1) This was the original name for what we now call ‘Bonfire night or ‘Plot night’, the celebration on 5 November of the failed attempt to blow up the Houses of Parliament in 1605.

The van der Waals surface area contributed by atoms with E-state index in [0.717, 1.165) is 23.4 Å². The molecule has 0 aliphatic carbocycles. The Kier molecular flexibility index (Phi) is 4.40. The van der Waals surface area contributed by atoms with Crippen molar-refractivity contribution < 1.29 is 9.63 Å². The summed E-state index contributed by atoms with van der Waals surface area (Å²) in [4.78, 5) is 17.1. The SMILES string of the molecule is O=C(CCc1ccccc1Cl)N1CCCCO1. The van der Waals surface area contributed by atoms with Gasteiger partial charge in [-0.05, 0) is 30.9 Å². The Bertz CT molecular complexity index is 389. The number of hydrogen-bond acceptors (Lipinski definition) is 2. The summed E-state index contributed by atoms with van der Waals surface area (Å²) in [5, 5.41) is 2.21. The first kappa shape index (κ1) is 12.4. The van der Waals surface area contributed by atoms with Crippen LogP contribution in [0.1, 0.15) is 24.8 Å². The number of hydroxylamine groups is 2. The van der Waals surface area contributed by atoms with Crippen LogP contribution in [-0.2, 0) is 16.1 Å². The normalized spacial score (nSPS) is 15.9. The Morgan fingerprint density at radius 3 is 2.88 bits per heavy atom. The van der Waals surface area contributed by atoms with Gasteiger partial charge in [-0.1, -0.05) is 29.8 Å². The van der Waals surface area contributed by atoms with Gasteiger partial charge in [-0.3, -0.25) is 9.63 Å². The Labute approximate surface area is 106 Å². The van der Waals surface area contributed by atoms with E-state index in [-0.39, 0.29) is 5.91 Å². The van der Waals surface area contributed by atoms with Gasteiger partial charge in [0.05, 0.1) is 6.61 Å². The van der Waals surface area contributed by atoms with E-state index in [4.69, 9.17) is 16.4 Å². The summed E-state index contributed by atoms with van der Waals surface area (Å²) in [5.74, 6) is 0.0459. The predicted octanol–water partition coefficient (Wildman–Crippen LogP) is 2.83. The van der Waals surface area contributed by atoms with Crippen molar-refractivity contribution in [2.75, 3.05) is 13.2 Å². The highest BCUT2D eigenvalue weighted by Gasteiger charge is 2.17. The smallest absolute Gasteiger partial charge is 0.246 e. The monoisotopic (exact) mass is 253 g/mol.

The churchwardens’ accounts of Salisbury for 1611-2 record that the bells were rung ‘on the daie of the Gunpowder treasonn’, and these same words are used in a variety of records into the eighteenth century at least. The celebrations must often have got out of control. On 5 November 1785, a Slaithwaite diarist wrote unruly work this day, and especially at night, having a Fire before Landlord Sykes’s door, ringing a bell and going on the Houses till after midnight. Almost a century earlier, in 1686, the diarist Abraham de le Pryme commented on the banning of bonfires and fireworks by the authorities, saying that it was obvious to the vulgar and everyone that the authorities were intent on the hindering of rejoicings and sports on gunpowder treason night.